Ten Pricing Models to Help Raise Margins - dummies

Ten Pricing Models to Help Raise Margins

By Jim Muehlhausen

Part of Business Models For Dummies Cheat Sheet

Great business models command better margins than the competition. Sometimes, a business model can be improved simply by clever pricing strategies. The list below offers some methods to potentially raise prices and corresponding margins.

  • Premium pricing: You can’t help but think that expensive products are better. Tiffany’s, Starbucks, Rolls-Royce, and high-end New York restaurants have used premium pricing to create a perception of luxury to generate high margins.

  • Penetration pricing: Using artificially low pricing to gain distribution makes sense if you’re trying to establish a beachhead or build economies of scale.

  • Economy pricing: This model uses the perception of thrift. However, just because the product is priced lower than other offerings doesn’t mean that margins must be lower. Generic brands earn more for grocery stores than name brands earn. In other instances, economy pricing is necessary to drive the initial sale and thereby secure add-on sales. Low gasoline pricing is needed to secure cigarette and soda sales for instance.

  • Price skimming: Charging a high price when an item is new or has little competition. As demand and competition increase, prices are lowered. For instance, when DVD players were new to market, they cost around $800. As demand increased, pricing decreased in kind.

  • Psychological pricing: Human beings can’t help but feel that $499 is cheaper than $500. Walmart uses sevens instead of nines because consumers have become savvier.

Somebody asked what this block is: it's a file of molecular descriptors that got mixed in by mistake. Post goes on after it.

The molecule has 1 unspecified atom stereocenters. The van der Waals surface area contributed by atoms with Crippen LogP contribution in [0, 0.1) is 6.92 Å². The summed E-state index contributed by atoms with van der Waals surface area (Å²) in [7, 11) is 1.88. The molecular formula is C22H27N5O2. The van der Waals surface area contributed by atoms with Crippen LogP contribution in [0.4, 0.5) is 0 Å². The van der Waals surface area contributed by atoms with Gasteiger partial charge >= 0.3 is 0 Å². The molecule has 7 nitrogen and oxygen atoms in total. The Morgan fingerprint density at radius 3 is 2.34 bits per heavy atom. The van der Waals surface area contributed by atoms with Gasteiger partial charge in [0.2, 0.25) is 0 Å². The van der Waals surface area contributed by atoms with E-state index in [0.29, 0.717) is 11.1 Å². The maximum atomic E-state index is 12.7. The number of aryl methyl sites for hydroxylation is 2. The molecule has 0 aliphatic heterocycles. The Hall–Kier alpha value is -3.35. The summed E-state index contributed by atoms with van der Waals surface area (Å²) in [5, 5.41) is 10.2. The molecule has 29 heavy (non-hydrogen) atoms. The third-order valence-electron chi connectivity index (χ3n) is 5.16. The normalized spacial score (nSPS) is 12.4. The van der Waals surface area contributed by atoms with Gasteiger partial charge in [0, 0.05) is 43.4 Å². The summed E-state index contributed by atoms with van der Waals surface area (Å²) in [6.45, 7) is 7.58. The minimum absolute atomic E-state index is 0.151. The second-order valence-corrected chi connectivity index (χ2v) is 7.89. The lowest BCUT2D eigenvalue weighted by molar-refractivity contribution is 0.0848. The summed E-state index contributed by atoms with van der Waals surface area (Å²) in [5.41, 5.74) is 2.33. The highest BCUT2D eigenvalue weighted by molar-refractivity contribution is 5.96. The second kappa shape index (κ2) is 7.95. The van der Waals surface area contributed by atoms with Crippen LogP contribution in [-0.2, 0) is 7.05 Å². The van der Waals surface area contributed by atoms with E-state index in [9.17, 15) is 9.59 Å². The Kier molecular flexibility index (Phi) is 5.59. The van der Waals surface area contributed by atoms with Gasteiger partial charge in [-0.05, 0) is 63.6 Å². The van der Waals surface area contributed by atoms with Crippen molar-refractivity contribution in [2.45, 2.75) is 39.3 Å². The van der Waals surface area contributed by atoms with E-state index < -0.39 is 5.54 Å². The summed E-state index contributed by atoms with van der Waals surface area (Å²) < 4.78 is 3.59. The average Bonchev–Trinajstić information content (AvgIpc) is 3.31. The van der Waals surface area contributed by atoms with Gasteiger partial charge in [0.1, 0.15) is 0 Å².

• Product line pricing: For decades, General Motors used the same body style and components to brand the same vehicle under more profitable lines. The Chevy Cavalier, Buick Skyhawk, Pontiac Sunbird, Olds Firenza, and Cadillac Cimarron were virtually the same automobile with differing emblems on the hood.

  • Optional product-pricing: The base-model or initial purchase is sold at lower margin but related items are sold at much higher margins. Mobile phones have low margins but adaptors and cases have very high margins. A plain cup of Starbucks coffee isn’t particularly expensive, but start adding milk, spices, and some froth and it doubles in price.

  • Captive product pricing: Movie theaters, amusement parks, resorts, and airlines have customers trapped and can charge much higher pricing as a result.

  • Product-bundle pricing: Microsoft increased overall margins by bundling all its Office software. Southwest is attempting to bundle all the costs of airline travel while other airlines nickel and dime customers. Another example is highly profitable service agreements bundled with copiers and other equipment.

  • Geographical pricing: If you have a geographic advantage, such as remote markets with little competition, you may be able to charge a premium. Examples include “last gas for 100 miles,” and “prices higher in Alaska and Hawaii.”